A lot of people 'drank the DSRC Kool-Aid'

US move towards C-V2X can help connected vehicle deployment, says Bryan Mulligan
UTC / March 2, 2021
By Adam Hill
Bryan Mulligan
Bryan Mulligan: thousands of engineers worked on DSRC 'as if it’s the only game in town'

The US Federal Communications Commission’s decision to give up on “long-stalled” dedicated short-range communications (DSRC) technology in favour of cellular Vehicle to Everything (C-V2X) is likely to remain controversial.

In an interview in the latest issue of ITS International, Applied Information boss Bryan Mulligan says that a lot of people in the industry “drank the DSRC Kool-Aid”.

“There’s thousands and thousands of engineers that have been working on DSRC, as if it’s the only game in town,” he continues. 

“I’m pretty outspoken about these things - but a number of [US] states don’t believe that anything to do with cellular is real connected vehicles. It’s all become a faith-based thing because nobody’s got it all working. The FCC made the point that you can’t go onto a car lot in the US and buy a car with DSRC radio - nobody’s making them.”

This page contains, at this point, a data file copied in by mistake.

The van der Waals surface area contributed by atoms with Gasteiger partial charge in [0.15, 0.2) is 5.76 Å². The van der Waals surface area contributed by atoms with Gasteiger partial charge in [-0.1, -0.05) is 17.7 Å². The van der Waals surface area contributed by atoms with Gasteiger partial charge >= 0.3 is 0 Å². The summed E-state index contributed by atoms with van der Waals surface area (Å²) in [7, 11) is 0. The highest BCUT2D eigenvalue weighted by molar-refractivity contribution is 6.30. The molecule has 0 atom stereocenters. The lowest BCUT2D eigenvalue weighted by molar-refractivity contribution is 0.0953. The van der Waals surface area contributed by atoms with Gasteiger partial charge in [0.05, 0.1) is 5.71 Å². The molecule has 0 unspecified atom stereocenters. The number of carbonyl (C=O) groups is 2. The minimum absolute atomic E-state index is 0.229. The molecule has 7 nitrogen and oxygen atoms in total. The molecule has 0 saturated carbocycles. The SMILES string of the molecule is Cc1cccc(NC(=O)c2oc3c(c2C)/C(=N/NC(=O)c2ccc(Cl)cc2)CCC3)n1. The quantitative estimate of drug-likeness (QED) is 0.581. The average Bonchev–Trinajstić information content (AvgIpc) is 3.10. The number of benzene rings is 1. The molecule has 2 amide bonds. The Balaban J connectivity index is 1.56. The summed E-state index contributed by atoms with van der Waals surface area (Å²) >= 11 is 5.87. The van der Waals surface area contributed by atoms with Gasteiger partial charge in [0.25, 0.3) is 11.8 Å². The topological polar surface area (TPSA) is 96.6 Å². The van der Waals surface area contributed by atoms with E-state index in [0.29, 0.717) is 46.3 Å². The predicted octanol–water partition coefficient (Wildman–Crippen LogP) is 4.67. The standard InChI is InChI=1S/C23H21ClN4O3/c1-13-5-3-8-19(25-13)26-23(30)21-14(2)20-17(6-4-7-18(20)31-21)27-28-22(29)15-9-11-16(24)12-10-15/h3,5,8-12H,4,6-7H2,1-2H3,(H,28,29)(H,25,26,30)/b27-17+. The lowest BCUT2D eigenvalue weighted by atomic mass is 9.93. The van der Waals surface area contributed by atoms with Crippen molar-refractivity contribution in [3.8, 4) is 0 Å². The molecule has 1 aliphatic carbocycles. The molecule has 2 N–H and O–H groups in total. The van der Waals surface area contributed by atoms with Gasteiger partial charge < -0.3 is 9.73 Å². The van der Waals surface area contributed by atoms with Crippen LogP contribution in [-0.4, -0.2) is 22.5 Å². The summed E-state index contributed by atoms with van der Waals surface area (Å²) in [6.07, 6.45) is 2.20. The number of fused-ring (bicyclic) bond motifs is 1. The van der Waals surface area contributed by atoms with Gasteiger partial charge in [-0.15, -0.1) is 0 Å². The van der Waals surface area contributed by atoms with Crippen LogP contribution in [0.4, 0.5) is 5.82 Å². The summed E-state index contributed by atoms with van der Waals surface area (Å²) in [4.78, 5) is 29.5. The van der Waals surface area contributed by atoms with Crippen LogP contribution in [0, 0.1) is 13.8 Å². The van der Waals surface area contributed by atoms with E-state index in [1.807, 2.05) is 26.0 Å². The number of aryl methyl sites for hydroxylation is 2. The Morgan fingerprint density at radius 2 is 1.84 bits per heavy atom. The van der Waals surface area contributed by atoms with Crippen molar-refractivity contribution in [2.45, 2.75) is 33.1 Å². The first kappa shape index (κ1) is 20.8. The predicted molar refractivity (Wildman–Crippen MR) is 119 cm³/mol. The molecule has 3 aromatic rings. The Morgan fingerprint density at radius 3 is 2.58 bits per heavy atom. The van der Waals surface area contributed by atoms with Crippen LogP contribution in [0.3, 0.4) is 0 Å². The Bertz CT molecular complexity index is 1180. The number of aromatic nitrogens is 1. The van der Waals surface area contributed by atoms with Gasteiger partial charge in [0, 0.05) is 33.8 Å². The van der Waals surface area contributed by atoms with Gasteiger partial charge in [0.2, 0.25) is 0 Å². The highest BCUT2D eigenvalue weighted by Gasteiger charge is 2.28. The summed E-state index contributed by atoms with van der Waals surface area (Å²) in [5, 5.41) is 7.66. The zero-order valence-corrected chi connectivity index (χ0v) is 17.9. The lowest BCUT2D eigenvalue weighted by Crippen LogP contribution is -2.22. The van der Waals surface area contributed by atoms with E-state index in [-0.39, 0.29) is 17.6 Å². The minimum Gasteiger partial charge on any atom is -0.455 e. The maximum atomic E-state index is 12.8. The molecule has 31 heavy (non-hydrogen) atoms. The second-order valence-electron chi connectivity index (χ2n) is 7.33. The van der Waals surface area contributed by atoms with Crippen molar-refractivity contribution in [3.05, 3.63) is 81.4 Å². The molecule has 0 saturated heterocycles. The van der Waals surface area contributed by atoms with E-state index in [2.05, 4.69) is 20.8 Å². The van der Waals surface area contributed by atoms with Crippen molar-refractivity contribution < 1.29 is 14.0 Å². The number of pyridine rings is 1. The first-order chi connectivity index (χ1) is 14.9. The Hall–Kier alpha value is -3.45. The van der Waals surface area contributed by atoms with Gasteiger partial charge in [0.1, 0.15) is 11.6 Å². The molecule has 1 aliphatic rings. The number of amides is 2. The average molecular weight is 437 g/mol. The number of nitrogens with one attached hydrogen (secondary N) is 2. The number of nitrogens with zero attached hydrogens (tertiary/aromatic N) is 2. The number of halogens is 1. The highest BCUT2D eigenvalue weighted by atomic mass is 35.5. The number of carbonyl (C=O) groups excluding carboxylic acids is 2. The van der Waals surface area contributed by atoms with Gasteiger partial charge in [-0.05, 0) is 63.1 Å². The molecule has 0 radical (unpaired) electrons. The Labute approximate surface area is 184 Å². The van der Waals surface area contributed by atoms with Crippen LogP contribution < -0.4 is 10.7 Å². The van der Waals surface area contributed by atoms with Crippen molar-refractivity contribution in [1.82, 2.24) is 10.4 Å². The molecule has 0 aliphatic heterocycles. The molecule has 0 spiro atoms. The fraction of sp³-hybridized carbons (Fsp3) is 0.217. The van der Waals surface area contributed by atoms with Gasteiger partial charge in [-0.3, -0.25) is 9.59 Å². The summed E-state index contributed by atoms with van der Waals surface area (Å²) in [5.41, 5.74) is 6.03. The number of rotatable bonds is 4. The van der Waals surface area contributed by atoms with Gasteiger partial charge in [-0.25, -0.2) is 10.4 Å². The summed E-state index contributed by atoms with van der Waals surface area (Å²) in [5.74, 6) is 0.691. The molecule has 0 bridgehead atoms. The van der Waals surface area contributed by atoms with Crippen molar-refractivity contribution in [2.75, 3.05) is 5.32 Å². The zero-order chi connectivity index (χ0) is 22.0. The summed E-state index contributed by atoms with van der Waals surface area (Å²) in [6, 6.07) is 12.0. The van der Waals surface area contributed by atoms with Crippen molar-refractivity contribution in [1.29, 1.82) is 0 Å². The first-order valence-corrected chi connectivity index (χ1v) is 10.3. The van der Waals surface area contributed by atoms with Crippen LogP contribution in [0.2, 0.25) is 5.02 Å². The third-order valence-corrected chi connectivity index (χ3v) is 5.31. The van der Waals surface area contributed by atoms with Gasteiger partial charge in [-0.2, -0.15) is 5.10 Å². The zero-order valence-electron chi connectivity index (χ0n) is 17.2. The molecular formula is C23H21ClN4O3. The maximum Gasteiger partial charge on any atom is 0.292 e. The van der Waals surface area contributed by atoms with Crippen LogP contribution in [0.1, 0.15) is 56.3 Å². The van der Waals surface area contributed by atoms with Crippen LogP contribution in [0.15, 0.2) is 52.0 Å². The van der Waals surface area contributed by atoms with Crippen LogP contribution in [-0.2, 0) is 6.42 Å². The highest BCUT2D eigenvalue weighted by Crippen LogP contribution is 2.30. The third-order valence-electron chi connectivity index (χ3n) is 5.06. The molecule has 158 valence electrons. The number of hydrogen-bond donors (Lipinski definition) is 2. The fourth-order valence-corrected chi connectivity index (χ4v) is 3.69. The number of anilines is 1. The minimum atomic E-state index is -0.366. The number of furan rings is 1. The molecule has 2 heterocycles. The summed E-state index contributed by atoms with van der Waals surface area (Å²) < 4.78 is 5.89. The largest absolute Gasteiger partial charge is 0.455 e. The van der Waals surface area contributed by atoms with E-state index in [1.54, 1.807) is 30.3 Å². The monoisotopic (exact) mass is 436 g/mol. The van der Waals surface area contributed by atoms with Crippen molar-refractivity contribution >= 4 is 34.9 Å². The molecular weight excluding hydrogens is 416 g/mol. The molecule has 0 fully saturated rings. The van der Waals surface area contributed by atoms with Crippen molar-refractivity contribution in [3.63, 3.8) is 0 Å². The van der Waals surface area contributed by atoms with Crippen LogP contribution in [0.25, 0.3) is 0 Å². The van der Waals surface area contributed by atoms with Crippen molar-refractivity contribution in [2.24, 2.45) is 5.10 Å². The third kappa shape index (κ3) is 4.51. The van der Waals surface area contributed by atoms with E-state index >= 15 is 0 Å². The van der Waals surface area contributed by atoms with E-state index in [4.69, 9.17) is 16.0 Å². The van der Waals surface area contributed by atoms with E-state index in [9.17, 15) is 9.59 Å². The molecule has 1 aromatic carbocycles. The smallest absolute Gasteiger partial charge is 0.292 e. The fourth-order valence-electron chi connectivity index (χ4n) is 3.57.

But arguments over the spectrum will continue, he thinks.

"When you’re shouting so loud, it’s very hard to listen," Mulligan says. "And we’ve got a lot of people shouting at the tops of their voices and I think that blocks their ears.”

Allowing the private sector to take more of a role is important: “We’ve turned the government into systems integrators, by selling them bits and pieces," he suggests.

"And what we, amongst other companies, are looking to do is to help lead a change to outcomes-based contracting. Let’s deliver solutions to the government. And that will allow connected vehicles to go ahead.”

The full interview is in the January/February 2021 issue of ITS International

For more information on companies in this article